To celebrate the Irish traditional festival of Brigid’s Day, the Embassy of Ireland and the Irish Mammies in NZ warmly welcome women and girls of all ages to a special online gathering to celebrate Brigid’s Day.
In Ireland, the first of February marks the beginning of Spring and the celebration of Lá Fhéile Bríde, St Brigid’s Day, Ra O Hato Brigid. Like many of Ireland’s other feast days, Brigid’s roots lie in the Celtic festival of Imbolc, the feast of the goddess Brigid, celebrated at least five millennia ago. In old Irish, Imbolc means “in the belly”, a reference to lambing and the renewal spring promises.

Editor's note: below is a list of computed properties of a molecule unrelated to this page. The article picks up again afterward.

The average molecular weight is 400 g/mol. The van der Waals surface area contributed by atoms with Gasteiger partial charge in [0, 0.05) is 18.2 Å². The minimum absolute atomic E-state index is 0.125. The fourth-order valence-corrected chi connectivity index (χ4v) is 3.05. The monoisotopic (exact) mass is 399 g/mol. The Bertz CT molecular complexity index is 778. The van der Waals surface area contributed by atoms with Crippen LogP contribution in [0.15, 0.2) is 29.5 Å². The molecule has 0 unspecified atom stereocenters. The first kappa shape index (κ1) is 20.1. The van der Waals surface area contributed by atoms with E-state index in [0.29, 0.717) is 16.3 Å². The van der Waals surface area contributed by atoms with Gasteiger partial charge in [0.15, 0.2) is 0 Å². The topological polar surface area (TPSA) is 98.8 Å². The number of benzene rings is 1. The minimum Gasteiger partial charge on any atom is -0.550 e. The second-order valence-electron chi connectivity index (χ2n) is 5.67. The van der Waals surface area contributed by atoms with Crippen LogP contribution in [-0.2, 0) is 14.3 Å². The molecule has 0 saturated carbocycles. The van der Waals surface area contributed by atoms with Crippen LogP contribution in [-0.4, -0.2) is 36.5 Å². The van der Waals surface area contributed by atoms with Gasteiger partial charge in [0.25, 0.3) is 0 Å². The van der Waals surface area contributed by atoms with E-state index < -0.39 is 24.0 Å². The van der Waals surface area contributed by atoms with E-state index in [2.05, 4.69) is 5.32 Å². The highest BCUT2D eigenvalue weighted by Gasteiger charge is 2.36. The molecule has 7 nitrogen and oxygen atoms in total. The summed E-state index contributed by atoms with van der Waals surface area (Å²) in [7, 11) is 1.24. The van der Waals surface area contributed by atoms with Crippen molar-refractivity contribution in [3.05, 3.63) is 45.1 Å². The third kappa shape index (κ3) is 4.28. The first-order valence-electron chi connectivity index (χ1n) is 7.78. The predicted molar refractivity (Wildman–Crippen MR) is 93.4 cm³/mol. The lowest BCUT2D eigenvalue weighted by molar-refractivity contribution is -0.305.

Brigid was a triple goddess – of healing, fire, and of poetry – and the saint who took her name, born in 450 AD, carried some of those same associations. The patron saint of poets and midwives, by legend, she maintained a sacred fire by the monastery she founded in Kildare. Alongside St Patrick and St Columcille, she is also one of Ireland’s three patron saints.
Her name can be translated as “the exalted one”. And, over recent years, her festival has come to be a exaltation of Irish women. Ireland’s diplomatic network, in partnership with local communities, host a series of festivals each February celebrating the contribution Irish women have made across the world.
This St Brigid’s Day event is a programme brought to you by the Department of Foreign Affairs.